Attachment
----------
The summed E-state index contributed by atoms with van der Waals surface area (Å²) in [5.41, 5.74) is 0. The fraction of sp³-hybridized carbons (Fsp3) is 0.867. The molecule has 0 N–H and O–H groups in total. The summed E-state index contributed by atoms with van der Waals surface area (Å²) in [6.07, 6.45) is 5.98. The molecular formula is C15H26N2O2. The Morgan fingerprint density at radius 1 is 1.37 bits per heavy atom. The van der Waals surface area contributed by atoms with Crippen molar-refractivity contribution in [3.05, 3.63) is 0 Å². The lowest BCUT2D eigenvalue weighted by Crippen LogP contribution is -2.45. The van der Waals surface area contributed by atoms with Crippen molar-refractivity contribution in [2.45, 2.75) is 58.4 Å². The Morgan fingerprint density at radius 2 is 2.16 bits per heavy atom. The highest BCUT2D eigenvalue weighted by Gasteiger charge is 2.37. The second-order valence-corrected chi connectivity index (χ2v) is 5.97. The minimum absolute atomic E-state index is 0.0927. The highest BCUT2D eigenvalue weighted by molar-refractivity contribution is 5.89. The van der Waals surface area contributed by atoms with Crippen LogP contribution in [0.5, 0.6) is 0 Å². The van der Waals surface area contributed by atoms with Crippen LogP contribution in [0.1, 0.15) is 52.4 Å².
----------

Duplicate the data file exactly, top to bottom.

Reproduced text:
The summed E-state index contributed by atoms with van der Waals surface area (Å²) in [5.41, 5.74) is 0. The fraction of sp³-hybridized carbons (Fsp3) is 0.867. The molecule has 0 N–H and O–H groups in total. The summed E-state index contributed by atoms with van der Waals surface area (Å²) in [6.07, 6.45) is 5.98. The molecular formula is C15H26N2O2. The Morgan fingerprint density at radius 1 is 1.37 bits per heavy atom. The van der Waals surface area contributed by atoms with Crippen molar-refractivity contribution in [3.05, 3.63) is 0 Å². The lowest BCUT2D eigenvalue weighted by Crippen LogP contribution is -2.45. The van der Waals surface area contributed by atoms with Crippen molar-refractivity contribution in [2.45, 2.75) is 58.4 Å². The Morgan fingerprint density at radius 2 is 2.16 bits per heavy atom. The highest BCUT2D eigenvalue weighted by Gasteiger charge is 2.37. The second-order valence-corrected chi connectivity index (χ2v) is 5.97. The minimum absolute atomic E-state index is 0.0927. The highest BCUT2D eigenvalue weighted by molar-refractivity contribution is 5.89. The van der Waals surface area contributed by atoms with Crippen LogP contribution in [0.5, 0.6) is 0 Å². The van der Waals surface area contributed by atoms with Crippen LogP contribution in [0.1, 0.15) is 52.4 Å².